Before the year is over, the much-anticipated Complete Streets Bill, proposed in Council to increase safety for both bicyclists and drivers, will come up for a vote. Originally planned for a May showing, the bill, worked on in conjunction with the Bicycle Coalition of Greater Philadelphia, was held due to the city budget debate that lasted throughout the spring. The group now says it’s hopeful for a vote by the end of the year.
Complete Streets, sponsored by Councilmembers Mark Squilla, Kenyatta Johnson, Blondell Reynolds-Brown and Jim Kenney, includes concessions and safety precautions for both cyclists and drivers. The legislation would impose a $100 fine on a bicyclist going through a red light; it would prohibit opening a car door into traffic (unless safe to do so); and would prohibit parking in bike lanes, which, if you take a look at philly.mybikelane.com, or at any bike lane in the city on any given day, is already a problem.
Currently, bicycle infractions elicit a $3 ticket. The $100 fine will bring Philadelphia up to Pennsylvania state law fine standards.
Bicyclists already aren’t allowed to go through red lights (or speak on cell phones, or ride on the sidewalk), just as motorists already aren’t allowed to park in bike lanes.
The Bicycle Coalition of Greater Philadelphia considers the bill a compromise. “We have been having productive meetings with the administration about [the bill],” says Sarah Clark Stuart, campaign director of the Bicycle Coalition. “We’re still waiting for what they come back with, then we have to meet with Councilman Squilla and we’ll know [what the final version will look like].”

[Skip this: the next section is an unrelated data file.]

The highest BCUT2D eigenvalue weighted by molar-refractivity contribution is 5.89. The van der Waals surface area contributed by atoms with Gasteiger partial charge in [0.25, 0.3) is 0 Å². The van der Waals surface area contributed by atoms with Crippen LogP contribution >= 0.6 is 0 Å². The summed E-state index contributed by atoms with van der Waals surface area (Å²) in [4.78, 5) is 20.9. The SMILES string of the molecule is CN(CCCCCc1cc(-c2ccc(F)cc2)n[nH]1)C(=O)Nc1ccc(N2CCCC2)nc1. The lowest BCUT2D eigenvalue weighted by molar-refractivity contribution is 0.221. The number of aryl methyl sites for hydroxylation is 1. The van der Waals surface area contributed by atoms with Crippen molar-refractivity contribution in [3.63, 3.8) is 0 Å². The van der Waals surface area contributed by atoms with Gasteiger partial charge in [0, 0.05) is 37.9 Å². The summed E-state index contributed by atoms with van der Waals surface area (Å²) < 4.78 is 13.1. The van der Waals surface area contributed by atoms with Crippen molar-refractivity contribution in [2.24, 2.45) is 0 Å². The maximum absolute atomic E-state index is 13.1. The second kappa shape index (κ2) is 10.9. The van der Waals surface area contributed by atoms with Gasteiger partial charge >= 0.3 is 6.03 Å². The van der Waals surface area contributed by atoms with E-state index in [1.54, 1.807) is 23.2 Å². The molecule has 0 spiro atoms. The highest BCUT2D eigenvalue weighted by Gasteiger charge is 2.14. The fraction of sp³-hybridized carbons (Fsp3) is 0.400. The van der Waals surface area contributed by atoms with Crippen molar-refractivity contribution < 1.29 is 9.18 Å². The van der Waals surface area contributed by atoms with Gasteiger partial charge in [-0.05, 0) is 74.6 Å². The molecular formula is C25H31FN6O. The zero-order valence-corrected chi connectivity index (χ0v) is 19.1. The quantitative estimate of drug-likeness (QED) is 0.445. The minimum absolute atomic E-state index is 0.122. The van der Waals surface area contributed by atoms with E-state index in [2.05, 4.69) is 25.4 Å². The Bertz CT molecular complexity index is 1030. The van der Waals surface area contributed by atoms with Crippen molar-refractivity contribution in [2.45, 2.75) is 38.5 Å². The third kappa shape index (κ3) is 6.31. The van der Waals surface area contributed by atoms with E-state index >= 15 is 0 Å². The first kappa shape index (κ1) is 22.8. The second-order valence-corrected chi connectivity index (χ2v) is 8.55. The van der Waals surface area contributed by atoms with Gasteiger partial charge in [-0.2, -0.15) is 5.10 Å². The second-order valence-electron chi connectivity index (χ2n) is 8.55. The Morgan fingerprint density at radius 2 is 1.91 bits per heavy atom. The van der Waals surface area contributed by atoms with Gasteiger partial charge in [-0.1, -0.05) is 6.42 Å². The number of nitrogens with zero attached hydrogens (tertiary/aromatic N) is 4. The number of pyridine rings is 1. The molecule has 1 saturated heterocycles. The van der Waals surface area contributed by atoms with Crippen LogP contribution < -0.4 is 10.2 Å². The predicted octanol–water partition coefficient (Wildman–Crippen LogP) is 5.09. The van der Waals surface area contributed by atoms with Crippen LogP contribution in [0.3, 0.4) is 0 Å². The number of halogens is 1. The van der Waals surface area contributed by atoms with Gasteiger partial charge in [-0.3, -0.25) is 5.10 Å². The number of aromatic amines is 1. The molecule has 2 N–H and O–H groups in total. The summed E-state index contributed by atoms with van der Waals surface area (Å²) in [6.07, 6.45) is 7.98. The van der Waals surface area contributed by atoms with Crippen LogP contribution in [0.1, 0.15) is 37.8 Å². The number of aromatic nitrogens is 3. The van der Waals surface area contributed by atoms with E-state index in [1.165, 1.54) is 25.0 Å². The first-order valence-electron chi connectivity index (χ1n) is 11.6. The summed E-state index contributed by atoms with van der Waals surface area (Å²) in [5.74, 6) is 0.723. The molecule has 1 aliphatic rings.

As for possible amend- ments, Stuart notes the main policy changes—like the red light and car parking penalties—will not change, which probably means every single biker in the city will be prone to a ticket this fall. Last year, between May and October 2011 (during the mayor’s initial “Give Respect, Get Respect” campaign to foster friendly bicyclist-driver relations) 26 cyclists received citations in Center City, and 1,142 got warnings. It’s assumed those warnings will become tickets in 2013—but it’s really up to the police. “As far as enforcement, it falls to the police, so we’re at their mercy when it comes to that,” notes Sean McMonagle, Squilla’s legislative assistant.
Also part of the effort: The city is codifying its Complete Streets handbook, which provides rules of the road for Philadelphians. An edit of the manual is currently being vetted at public meetings and will play an integral part of the final bill—and future projects.
The handbook’s changes will ensure that upcoming street projects include mandatory accommodations for drivers, bikers and pedestrians; specifically, timing of traffic signals to minimize delay, promotion of an extended bicycle network through the city and discouraging potential obstructions when planning future street projects. “[The handbook change is] going to provide a pretty clear and transparent way for how those decisions get made and that’s going to help ensure the policy,” adds Stuart. “[The city’s streets] are going to look different and stronger.”